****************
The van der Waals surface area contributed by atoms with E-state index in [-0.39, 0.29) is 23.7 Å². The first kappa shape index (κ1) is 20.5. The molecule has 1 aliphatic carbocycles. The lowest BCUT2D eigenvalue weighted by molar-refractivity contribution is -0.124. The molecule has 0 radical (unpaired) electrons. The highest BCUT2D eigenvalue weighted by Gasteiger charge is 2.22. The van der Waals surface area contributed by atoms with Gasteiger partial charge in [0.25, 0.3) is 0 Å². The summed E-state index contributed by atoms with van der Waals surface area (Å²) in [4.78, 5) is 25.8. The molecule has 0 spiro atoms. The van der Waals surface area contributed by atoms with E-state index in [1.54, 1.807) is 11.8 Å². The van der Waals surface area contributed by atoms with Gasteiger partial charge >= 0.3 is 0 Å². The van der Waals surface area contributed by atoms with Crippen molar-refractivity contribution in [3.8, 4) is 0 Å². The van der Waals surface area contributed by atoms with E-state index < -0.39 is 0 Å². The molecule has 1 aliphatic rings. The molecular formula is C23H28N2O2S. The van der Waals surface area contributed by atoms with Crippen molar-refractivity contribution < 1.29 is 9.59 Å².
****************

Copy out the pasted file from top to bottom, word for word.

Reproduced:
The van der Waals surface area contributed by atoms with E-state index in [-0.39, 0.29) is 23.7 Å². The first kappa shape index (κ1) is 20.5. The molecule has 1 aliphatic carbocycles. The lowest BCUT2D eigenvalue weighted by molar-refractivity contribution is -0.124. The molecule has 0 radical (unpaired) electrons. The highest BCUT2D eigenvalue weighted by Gasteiger charge is 2.22. The van der Waals surface area contributed by atoms with Gasteiger partial charge in [0.25, 0.3) is 0 Å². The summed E-state index contributed by atoms with van der Waals surface area (Å²) in [4.78, 5) is 25.8. The molecule has 0 spiro atoms. The van der Waals surface area contributed by atoms with E-state index in [1.54, 1.807) is 11.8 Å². The van der Waals surface area contributed by atoms with Gasteiger partial charge >= 0.3 is 0 Å². The van der Waals surface area contributed by atoms with Crippen molar-refractivity contribution in [3.8, 4) is 0 Å². The van der Waals surface area contributed by atoms with E-state index < -0.39 is 0 Å². The molecule has 1 aliphatic rings. The molecular formula is C23H28N2O2S. The van der Waals surface area contributed by atoms with Crippen molar-refractivity contribution < 1.29 is 9.59 Å².